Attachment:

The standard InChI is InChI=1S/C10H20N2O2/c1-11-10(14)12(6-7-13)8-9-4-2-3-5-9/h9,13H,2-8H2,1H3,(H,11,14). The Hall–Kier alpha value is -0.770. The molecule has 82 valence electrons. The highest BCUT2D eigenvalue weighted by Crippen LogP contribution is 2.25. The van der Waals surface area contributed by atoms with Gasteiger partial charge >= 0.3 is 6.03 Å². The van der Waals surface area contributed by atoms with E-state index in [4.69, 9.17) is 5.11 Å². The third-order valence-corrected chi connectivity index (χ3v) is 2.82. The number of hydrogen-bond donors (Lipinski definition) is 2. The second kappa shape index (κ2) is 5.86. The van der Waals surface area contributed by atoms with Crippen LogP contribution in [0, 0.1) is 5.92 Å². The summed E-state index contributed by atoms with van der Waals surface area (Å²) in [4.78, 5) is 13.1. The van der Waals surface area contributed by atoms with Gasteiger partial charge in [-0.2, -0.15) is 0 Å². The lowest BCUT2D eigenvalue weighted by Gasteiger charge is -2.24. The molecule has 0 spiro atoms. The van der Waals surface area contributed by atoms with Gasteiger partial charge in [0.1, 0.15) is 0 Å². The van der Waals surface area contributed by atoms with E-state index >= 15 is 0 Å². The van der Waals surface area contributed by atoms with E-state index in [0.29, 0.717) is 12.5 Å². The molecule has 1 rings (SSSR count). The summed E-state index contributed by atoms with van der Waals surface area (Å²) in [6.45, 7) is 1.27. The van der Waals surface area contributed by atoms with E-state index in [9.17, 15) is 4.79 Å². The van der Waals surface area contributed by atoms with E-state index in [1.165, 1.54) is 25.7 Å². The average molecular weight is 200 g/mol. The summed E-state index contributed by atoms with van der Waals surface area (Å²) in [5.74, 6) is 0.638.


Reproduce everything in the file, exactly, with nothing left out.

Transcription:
The standard InChI is InChI=1S/C10H20N2O2/c1-11-10(14)12(6-7-13)8-9-4-2-3-5-9/h9,13H,2-8H2,1H3,(H,11,14). The Hall–Kier alpha value is -0.770. The molecule has 82 valence electrons. The highest BCUT2D eigenvalue weighted by Crippen LogP contribution is 2.25. The van der Waals surface area contributed by atoms with Gasteiger partial charge >= 0.3 is 6.03 Å². The van der Waals surface area contributed by atoms with E-state index in [4.69, 9.17) is 5.11 Å². The third-order valence-corrected chi connectivity index (χ3v) is 2.82. The number of hydrogen-bond donors (Lipinski definition) is 2. The second kappa shape index (κ2) is 5.86. The van der Waals surface area contributed by atoms with Crippen LogP contribution in [0, 0.1) is 5.92 Å². The summed E-state index contributed by atoms with van der Waals surface area (Å²) in [4.78, 5) is 13.1. The van der Waals surface area contributed by atoms with Gasteiger partial charge in [-0.2, -0.15) is 0 Å². The lowest BCUT2D eigenvalue weighted by Gasteiger charge is -2.24. The molecule has 0 spiro atoms. The van der Waals surface area contributed by atoms with Gasteiger partial charge in [0.1, 0.15) is 0 Å². The van der Waals surface area contributed by atoms with E-state index >= 15 is 0 Å². The van der Waals surface area contributed by atoms with E-state index in [0.29, 0.717) is 12.5 Å². The molecule has 1 rings (SSSR count). The summed E-state index contributed by atoms with van der Waals surface area (Å²) in [6.45, 7) is 1.27. The van der Waals surface area contributed by atoms with E-state index in [9.17, 15) is 4.79 Å². The van der Waals surface area contributed by atoms with E-state index in [1.165, 1.54) is 25.7 Å². The average molecular weight is 200 g/mol. The summed E-state index contributed by atoms with van der Waals surface area (Å²) in [5.74, 6) is 0.638.